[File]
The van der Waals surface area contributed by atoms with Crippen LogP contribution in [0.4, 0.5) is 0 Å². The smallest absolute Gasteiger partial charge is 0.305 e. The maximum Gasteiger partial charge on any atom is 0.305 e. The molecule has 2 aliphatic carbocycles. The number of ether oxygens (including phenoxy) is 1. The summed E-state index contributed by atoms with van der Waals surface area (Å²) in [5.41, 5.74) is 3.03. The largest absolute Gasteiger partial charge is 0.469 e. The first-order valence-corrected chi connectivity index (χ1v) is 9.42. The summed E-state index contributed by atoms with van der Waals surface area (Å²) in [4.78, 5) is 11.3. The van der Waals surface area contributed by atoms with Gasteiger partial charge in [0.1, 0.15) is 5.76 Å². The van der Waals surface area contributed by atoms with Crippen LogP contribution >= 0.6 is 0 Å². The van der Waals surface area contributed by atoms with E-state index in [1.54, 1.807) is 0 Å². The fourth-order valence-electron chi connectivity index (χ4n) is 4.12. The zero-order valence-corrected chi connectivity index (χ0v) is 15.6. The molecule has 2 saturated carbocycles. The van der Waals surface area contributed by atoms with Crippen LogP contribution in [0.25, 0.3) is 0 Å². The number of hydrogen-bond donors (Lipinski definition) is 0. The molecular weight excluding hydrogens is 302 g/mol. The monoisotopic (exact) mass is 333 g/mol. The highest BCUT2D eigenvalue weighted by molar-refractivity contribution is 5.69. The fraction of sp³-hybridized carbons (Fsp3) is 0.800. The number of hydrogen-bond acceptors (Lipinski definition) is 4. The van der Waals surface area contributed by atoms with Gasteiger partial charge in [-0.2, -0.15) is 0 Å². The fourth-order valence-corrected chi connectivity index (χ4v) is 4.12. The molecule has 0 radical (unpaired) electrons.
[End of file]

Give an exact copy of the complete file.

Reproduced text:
The van der Waals surface area contributed by atoms with Crippen LogP contribution in [0.4, 0.5) is 0 Å². The smallest absolute Gasteiger partial charge is 0.305 e. The maximum Gasteiger partial charge on any atom is 0.305 e. The molecule has 2 aliphatic carbocycles. The number of ether oxygens (including phenoxy) is 1. The summed E-state index contributed by atoms with van der Waals surface area (Å²) in [5.41, 5.74) is 3.03. The largest absolute Gasteiger partial charge is 0.469 e. The first-order valence-corrected chi connectivity index (χ1v) is 9.42. The summed E-state index contributed by atoms with van der Waals surface area (Å²) in [4.78, 5) is 11.3. The van der Waals surface area contributed by atoms with Gasteiger partial charge in [0.1, 0.15) is 5.76 Å². The van der Waals surface area contributed by atoms with Crippen LogP contribution >= 0.6 is 0 Å². The van der Waals surface area contributed by atoms with E-state index in [1.54, 1.807) is 0 Å². The fourth-order valence-electron chi connectivity index (χ4n) is 4.12. The zero-order valence-corrected chi connectivity index (χ0v) is 15.6. The molecule has 2 saturated carbocycles. The van der Waals surface area contributed by atoms with Crippen LogP contribution in [0.25, 0.3) is 0 Å². The number of hydrogen-bond donors (Lipinski definition) is 0. The molecular weight excluding hydrogens is 302 g/mol. The monoisotopic (exact) mass is 333 g/mol. The highest BCUT2D eigenvalue weighted by molar-refractivity contribution is 5.69. The fraction of sp³-hybridized carbons (Fsp3) is 0.800. The number of hydrogen-bond acceptors (Lipinski definition) is 4. The van der Waals surface area contributed by atoms with Gasteiger partial charge in [-0.2, -0.15) is 0 Å². The fourth-order valence-corrected chi connectivity index (χ4v) is 4.12. The molecule has 0 radical (unpaired) electrons.